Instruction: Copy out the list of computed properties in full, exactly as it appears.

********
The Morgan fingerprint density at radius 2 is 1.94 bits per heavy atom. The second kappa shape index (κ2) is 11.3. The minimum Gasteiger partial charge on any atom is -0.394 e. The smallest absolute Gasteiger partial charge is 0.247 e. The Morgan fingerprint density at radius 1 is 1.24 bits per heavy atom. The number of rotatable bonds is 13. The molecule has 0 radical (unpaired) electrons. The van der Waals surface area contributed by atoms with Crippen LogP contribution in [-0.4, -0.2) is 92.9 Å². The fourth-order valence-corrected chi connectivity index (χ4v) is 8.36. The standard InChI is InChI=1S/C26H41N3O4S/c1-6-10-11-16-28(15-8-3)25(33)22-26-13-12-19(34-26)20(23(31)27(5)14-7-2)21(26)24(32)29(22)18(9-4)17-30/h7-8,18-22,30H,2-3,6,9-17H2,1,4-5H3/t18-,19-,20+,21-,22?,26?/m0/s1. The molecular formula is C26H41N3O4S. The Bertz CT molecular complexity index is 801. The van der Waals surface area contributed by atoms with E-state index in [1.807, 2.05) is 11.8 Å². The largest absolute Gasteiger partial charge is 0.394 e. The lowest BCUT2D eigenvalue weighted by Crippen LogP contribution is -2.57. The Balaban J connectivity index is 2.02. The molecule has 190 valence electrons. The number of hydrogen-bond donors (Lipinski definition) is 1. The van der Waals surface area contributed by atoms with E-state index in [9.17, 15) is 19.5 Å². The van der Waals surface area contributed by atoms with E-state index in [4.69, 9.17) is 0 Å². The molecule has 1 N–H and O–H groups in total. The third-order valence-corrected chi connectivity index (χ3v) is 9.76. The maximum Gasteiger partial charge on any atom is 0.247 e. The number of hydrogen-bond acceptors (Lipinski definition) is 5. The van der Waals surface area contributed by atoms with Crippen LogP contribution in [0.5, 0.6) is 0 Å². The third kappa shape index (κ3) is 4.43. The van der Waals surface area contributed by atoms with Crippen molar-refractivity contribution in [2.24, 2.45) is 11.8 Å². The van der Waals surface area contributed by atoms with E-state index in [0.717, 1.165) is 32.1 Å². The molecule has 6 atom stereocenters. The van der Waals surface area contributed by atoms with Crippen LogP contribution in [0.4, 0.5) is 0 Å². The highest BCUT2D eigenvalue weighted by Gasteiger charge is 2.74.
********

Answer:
The Morgan fingerprint density at radius 2 is 1.94 bits per heavy atom. The second kappa shape index (κ2) is 11.3. The minimum Gasteiger partial charge on any atom is -0.394 e. The smallest absolute Gasteiger partial charge is 0.247 e. The Morgan fingerprint density at radius 1 is 1.24 bits per heavy atom. The number of rotatable bonds is 13. The molecule has 0 radical (unpaired) electrons. The van der Waals surface area contributed by atoms with Crippen LogP contribution in [-0.4, -0.2) is 92.9 Å². The fourth-order valence-corrected chi connectivity index (χ4v) is 8.36. The standard InChI is InChI=1S/C26H41N3O4S/c1-6-10-11-16-28(15-8-3)25(33)22-26-13-12-19(34-26)20(23(31)27(5)14-7-2)21(26)24(32)29(22)18(9-4)17-30/h7-8,18-22,30H,2-3,6,9-17H2,1,4-5H3/t18-,19-,20+,21-,22?,26?/m0/s1. The molecular formula is C26H41N3O4S. The Bertz CT molecular complexity index is 801. The van der Waals surface area contributed by atoms with E-state index in [1.807, 2.05) is 11.8 Å². The largest absolute Gasteiger partial charge is 0.394 e. The lowest BCUT2D eigenvalue weighted by Crippen LogP contribution is -2.57. The Balaban J connectivity index is 2.02. The molecule has 190 valence electrons. The number of hydrogen-bond donors (Lipinski definition) is 1. The van der Waals surface area contributed by atoms with E-state index in [9.17, 15) is 19.5 Å². The van der Waals surface area contributed by atoms with E-state index in [4.69, 9.17) is 0 Å². The molecule has 1 N–H and O–H groups in total. The third-order valence-corrected chi connectivity index (χ3v) is 9.76. The maximum Gasteiger partial charge on any atom is 0.247 e. The number of hydrogen-bond acceptors (Lipinski definition) is 5. The van der Waals surface area contributed by atoms with Crippen LogP contribution in [0.5, 0.6) is 0 Å². The third kappa shape index (κ3) is 4.43. The van der Waals surface area contributed by atoms with Crippen molar-refractivity contribution in [2.24, 2.45) is 11.8 Å². The van der Waals surface area contributed by atoms with E-state index in [0.717, 1.165) is 32.1 Å². The molecule has 6 atom stereocenters. The van der Waals surface area contributed by atoms with Crippen LogP contribution in [0.4, 0.5) is 0 Å². The highest BCUT2D eigenvalue weighted by Gasteiger charge is 2.74.